Clark in Park County, Wyoming — The American West (Mountains)
The Nez Perce Conflict of 1877
For thousands of years the fertile Wallowa Valley was home to many Nimiipuu, or Nez Perce people. A treaty in 1855 affirmed Nez Perce ownership of this homeland. Competition for land, grazing and hunting opportunities, and the discovery of gold in 1860 resulted in a renegotiation of the 1855 treaty. The new treaty of 1863 reduced the reservation to 10% of the original homeland. Ultimately, General O. Howard ordered the peaceful Nez Perce bands, no longer protected by treaty rights, to move to the reservation near Lapwai, Idaho, in May of 1877.
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The Wallowa band sadly gathered their belongings, livestock and horses, and headed for the reservation. They crossed the Snake River, swollen with spring runoff, and gathered at Camas Prairie near Grangeville, Idaho. Agitated by past events, a few young Nez Perce men attacked several white settlers. In the aftermath of their attacks, there was no option but to flee.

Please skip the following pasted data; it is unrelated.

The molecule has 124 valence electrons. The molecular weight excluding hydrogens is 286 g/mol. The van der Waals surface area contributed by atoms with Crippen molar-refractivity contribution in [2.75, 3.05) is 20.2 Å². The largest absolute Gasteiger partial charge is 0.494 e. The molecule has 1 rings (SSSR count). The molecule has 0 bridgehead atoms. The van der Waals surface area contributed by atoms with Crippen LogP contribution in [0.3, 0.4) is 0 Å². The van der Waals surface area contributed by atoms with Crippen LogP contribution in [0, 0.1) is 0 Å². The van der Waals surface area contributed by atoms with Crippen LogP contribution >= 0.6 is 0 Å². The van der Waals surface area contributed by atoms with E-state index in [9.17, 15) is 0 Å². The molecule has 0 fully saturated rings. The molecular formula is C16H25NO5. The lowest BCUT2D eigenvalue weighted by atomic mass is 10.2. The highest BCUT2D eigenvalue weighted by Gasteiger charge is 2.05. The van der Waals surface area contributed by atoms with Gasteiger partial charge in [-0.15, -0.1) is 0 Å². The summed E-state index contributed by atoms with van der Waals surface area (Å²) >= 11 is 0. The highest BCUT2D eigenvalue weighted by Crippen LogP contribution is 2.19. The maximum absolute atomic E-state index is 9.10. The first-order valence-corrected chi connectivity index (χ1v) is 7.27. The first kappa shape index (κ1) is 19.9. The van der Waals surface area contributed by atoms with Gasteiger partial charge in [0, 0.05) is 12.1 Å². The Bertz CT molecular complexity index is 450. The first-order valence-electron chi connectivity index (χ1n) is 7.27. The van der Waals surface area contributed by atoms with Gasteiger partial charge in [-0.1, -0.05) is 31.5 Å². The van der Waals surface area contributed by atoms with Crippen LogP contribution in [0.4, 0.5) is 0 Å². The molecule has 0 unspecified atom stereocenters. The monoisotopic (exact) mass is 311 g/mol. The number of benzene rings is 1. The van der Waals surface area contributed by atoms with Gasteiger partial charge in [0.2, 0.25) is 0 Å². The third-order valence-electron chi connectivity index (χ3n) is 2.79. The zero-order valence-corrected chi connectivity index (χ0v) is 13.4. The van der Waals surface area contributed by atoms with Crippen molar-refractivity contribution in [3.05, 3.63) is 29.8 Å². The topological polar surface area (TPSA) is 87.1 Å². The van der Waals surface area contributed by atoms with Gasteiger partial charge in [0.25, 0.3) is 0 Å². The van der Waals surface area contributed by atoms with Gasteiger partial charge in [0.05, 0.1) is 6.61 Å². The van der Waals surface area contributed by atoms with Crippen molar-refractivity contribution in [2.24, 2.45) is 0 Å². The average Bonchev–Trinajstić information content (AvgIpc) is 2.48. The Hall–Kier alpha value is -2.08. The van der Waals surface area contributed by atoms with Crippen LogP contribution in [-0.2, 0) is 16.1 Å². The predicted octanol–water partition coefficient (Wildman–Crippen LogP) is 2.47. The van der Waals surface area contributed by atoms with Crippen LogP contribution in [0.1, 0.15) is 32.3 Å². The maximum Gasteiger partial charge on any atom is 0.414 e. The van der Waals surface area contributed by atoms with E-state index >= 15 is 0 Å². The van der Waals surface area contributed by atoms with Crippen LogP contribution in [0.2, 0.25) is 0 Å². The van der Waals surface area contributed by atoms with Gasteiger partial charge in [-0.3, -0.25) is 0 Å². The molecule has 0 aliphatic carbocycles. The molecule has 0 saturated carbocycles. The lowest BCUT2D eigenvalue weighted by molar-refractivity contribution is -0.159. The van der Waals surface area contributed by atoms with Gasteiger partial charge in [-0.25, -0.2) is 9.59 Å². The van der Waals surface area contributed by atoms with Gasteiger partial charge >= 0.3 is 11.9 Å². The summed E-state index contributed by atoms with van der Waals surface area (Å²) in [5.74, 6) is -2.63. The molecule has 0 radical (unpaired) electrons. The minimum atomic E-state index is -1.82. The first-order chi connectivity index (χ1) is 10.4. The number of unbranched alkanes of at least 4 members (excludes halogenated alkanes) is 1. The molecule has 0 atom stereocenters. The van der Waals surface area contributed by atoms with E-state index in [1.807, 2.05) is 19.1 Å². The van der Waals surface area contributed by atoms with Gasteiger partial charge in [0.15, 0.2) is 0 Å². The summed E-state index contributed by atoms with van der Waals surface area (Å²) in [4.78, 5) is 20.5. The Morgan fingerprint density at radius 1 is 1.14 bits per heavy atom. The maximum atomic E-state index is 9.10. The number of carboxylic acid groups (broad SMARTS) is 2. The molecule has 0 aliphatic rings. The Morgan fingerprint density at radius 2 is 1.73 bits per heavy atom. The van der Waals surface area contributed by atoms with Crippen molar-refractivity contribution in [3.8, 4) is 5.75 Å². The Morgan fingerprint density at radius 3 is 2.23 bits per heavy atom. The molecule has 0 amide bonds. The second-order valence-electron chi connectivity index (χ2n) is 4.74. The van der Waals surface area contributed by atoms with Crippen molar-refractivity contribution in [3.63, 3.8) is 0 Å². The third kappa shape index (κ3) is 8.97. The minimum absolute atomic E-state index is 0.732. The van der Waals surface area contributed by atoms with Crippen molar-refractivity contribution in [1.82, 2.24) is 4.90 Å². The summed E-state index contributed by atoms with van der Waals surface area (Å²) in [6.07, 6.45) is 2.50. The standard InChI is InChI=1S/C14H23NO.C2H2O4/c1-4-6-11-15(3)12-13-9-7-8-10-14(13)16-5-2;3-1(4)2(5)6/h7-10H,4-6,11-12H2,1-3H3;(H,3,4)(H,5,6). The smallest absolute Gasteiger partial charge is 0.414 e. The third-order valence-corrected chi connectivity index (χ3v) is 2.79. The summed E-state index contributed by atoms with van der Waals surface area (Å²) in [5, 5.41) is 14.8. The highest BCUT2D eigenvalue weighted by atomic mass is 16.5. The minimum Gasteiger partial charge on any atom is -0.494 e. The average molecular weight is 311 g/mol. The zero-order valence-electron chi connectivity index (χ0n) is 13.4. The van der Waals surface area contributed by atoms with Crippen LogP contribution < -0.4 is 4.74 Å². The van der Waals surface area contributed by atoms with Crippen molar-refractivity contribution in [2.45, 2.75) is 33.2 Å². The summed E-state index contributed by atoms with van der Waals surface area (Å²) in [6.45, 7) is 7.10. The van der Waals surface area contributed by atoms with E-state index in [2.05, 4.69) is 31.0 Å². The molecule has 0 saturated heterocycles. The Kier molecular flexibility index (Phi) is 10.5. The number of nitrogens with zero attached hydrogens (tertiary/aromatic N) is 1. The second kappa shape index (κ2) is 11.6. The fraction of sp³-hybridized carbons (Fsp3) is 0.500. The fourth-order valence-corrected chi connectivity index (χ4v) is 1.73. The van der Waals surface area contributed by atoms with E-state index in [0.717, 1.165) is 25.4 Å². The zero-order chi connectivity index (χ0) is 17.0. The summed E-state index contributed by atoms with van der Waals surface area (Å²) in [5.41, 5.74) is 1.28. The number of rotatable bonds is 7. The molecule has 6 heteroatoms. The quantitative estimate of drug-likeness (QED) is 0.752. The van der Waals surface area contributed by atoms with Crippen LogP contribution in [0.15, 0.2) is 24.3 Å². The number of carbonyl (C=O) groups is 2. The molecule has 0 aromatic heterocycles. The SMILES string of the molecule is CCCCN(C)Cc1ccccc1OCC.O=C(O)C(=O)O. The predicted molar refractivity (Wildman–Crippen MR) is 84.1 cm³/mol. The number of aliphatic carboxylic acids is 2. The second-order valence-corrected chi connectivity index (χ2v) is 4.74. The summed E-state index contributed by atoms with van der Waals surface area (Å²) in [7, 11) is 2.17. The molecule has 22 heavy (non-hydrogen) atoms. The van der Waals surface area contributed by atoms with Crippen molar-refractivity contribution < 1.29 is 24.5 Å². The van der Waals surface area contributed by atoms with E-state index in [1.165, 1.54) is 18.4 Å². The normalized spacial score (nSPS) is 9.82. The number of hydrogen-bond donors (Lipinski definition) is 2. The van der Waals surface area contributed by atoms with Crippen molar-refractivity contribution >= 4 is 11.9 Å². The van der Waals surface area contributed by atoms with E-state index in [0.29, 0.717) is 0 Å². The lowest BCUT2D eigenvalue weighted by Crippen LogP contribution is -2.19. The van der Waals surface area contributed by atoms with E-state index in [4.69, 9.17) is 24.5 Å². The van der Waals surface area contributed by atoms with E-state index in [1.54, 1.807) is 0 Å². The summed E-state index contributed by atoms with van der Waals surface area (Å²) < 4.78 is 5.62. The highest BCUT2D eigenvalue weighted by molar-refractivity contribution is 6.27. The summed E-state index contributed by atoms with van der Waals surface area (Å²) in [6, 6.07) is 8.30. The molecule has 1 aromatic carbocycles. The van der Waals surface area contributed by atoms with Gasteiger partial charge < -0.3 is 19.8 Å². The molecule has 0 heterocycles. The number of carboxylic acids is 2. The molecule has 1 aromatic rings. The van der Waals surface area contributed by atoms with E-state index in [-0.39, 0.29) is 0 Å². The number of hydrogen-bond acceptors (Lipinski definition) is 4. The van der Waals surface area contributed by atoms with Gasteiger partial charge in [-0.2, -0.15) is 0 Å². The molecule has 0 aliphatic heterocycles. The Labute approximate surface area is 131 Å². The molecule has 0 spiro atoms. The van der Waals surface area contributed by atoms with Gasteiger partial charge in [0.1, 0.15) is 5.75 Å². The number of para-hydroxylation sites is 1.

In June 1877, nearly 800 men, women, and children with over 2000 horses began the flight that took them over the Bitterroots,
For five days, the Nez Perce endured cannon fire, freezing temperatures and starvation. When it became obvious the people could survive no longer, Joseph negotiated a settlement that would allow the people to return to Idaho. Unwilling to trust Colonel Miles, Chief Whitebird led his people on a nighttime escape to Canada. Chief Joseph stayed with the remaining people. On October 5, 1877, Chief Joseph walked across the wintry plain and surrendered to Colonel Nelson A. Miles.
"From where the sun now stands, I will fight no more forever." -- Chief Joseph (Hein-mot Too-ya-la-kekt)
The war against the Nez Perce could have ended right here. After months of chasing the Nez Perce from behind, General Howard finally got some help from troops approaching from the east.
Howard was sure that his troops in Yellowstone - and the men of the Seventh Cavalry, led by Colonel Strugis on the east side of the Absaroka Mountains --
But with ingenuity and determination and luck (and an embarrassingly bad decision by Sturgis), the tribe slipped the cavalry's trip in an escape that has become legendary.